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Can you identify these items from a Melaka antique store? Millennials sure fail wan

All history requires a beginning, and an end. The history of this article started when our ex-intern Joyee posted a TikTok video about her dad’s antique store in Melaka, and our reaction was:


And so, because the sins of the intern are always laid upon the editor, he had to do something no one in their right mind would do in a pandemic – travel across state lines to visit the place.

After braving through countless KL and Johor cars on the streets of Melaka, we finally made it to Trash & Treasure @ Discovery Melaka (Facebook | Maps) where we met interndaddy and owner David Heng. With the colorful murals and non-stop activity framing both sides of the Melaka river, you’d probably miss the shop if not for the Volkswagen Beetles attached to the walls.

Photo of the outside of the shop

David tells us that the building used to be a rice depot way back in the day; where sacks of rice would be loaded and unloaded from the many sampans that made use of the Venice of the East.

Photo of a photo of the outside of the shop

Now, let’s move on to the reason you clicked into this article in the first place:


Game show: Are you older than our Cilisos Editor?

Because the writing of this article was interrupted by the announcement of the CMCO (we actually visited Trash & Treasure in September), there was ample time to get opinions on which antiques we should include in this article. This was when we realized that what was considered an ‘antique’ really depends on how old you are; which also affects whether you know what it is in the first place.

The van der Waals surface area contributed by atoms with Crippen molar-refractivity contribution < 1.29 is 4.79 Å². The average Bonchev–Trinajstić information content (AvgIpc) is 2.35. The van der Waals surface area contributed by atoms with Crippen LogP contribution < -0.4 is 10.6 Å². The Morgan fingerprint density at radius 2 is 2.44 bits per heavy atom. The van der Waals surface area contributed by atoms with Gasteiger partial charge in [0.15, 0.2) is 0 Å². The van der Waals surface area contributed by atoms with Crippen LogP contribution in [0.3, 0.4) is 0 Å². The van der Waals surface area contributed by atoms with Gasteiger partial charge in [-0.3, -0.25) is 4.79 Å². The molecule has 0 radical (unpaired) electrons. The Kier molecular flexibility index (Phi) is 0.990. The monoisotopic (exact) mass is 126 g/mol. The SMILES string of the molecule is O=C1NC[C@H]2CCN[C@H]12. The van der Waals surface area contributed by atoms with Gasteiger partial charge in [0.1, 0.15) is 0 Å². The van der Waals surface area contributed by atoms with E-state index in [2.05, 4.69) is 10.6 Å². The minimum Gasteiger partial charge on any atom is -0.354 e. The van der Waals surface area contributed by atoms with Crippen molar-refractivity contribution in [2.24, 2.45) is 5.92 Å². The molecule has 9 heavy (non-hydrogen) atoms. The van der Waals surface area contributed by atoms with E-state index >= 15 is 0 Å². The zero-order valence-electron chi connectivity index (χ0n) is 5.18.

So, instead of a photo reel, let’s play a game. Tell us your score on this Facebook post and we’ll try to guess your age range.

These items are part of David’s collection, which is usually kept in a display case. However…


David also wants you to play with his collection

Yup, that’s David

David actually split his shop into two areas – a traditional “once broken considered sold” kinda antique store, and another area which he calls “experiential history”. It’s pretty much the complete reverse here – for a small fee, customers can freely play and take pictures with old electronics, furniture, and even the front of an abandoned kampung house that David salvaged.

“Many families grab suitcases from the other section to shoot  ‘Balik Kampung’ videos” – David

Sectioned off into a living room, office, study, Coke lovers paradise, and a few others; David says that it’s really popular with families eager to show their kids how ibu dan ayah had to hold the TV antenna so the whole family could watch TV, and for companies or groups in search of an interesting venue to hold events.

Yes kids, this was a portable TV back in the day. It still had to be plugged in.

David admits that he puts the less valuable items in this section because they might break or go missing. After this writer relived his childhood memories on a rotary phone (someone should make an app for that), it was time to start the drive back to KL.

Oh and by the way… if you’ve made it this far in the article, David can also set you up with some sweet accommodations. Yes, he also runs a guest house, something which Joyee only told us about the day before we made the trip, and after we already made travel arrangements.

Interns I tell ya.




How much has your Kemahiran Hidup skills improved during the MCO? Take our quiz to find out!

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